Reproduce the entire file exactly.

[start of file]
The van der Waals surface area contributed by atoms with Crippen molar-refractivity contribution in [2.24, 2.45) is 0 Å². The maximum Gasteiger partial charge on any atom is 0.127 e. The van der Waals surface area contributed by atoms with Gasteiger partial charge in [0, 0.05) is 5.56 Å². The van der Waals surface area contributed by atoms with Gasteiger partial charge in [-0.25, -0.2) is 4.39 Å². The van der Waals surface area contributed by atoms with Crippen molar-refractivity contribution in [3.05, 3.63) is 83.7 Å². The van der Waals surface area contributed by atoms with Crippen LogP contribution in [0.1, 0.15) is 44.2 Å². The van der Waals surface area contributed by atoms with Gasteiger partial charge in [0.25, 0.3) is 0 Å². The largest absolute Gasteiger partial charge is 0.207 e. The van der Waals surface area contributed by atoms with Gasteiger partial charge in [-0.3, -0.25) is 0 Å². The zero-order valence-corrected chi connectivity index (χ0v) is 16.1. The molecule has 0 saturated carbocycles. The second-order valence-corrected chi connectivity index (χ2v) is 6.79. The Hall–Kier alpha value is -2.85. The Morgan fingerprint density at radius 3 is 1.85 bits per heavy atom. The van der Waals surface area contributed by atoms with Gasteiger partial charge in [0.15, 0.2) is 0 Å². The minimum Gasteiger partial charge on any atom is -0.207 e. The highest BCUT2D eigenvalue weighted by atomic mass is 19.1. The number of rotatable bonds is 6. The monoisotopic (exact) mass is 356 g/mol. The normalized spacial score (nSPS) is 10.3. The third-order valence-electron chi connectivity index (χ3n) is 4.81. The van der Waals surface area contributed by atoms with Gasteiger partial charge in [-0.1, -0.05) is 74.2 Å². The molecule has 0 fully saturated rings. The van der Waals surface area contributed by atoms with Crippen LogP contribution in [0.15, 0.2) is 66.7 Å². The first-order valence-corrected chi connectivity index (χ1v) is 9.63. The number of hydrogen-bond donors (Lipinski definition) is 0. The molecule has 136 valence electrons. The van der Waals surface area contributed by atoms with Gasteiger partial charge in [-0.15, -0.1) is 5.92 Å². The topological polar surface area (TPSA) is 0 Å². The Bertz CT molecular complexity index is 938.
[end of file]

The van der Waals surface area contributed by atoms with Crippen molar-refractivity contribution in [2.24, 2.45) is 0 Å². The maximum Gasteiger partial charge on any atom is 0.127 e. The van der Waals surface area contributed by atoms with Gasteiger partial charge in [0, 0.05) is 5.56 Å². The van der Waals surface area contributed by atoms with Gasteiger partial charge in [-0.25, -0.2) is 4.39 Å². The van der Waals surface area contributed by atoms with Crippen molar-refractivity contribution in [3.05, 3.63) is 83.7 Å². The van der Waals surface area contributed by atoms with Crippen LogP contribution in [0.1, 0.15) is 44.2 Å². The van der Waals surface area contributed by atoms with Gasteiger partial charge in [0.25, 0.3) is 0 Å². The largest absolute Gasteiger partial charge is 0.207 e. The van der Waals surface area contributed by atoms with Gasteiger partial charge in [-0.3, -0.25) is 0 Å². The zero-order valence-corrected chi connectivity index (χ0v) is 16.1. The molecule has 0 saturated carbocycles. The second-order valence-corrected chi connectivity index (χ2v) is 6.79. The Hall–Kier alpha value is -2.85. The Morgan fingerprint density at radius 3 is 1.85 bits per heavy atom. The van der Waals surface area contributed by atoms with Gasteiger partial charge in [0.15, 0.2) is 0 Å². The minimum Gasteiger partial charge on any atom is -0.207 e. The highest BCUT2D eigenvalue weighted by atomic mass is 19.1. The number of rotatable bonds is 6. The monoisotopic (exact) mass is 356 g/mol. The normalized spacial score (nSPS) is 10.3. The third-order valence-electron chi connectivity index (χ3n) is 4.81. The van der Waals surface area contributed by atoms with Gasteiger partial charge in [-0.1, -0.05) is 74.2 Å². The molecule has 0 fully saturated rings. The van der Waals surface area contributed by atoms with Crippen LogP contribution in [0.15, 0.2) is 66.7 Å². The first-order valence-corrected chi connectivity index (χ1v) is 9.63. The number of hydrogen-bond donors (Lipinski definition) is 0. The molecule has 136 valence electrons. The van der Waals surface area contributed by atoms with Gasteiger partial charge in [-0.15, -0.1) is 5.92 Å². The topological polar surface area (TPSA) is 0 Å². The Bertz CT molecular complexity index is 938.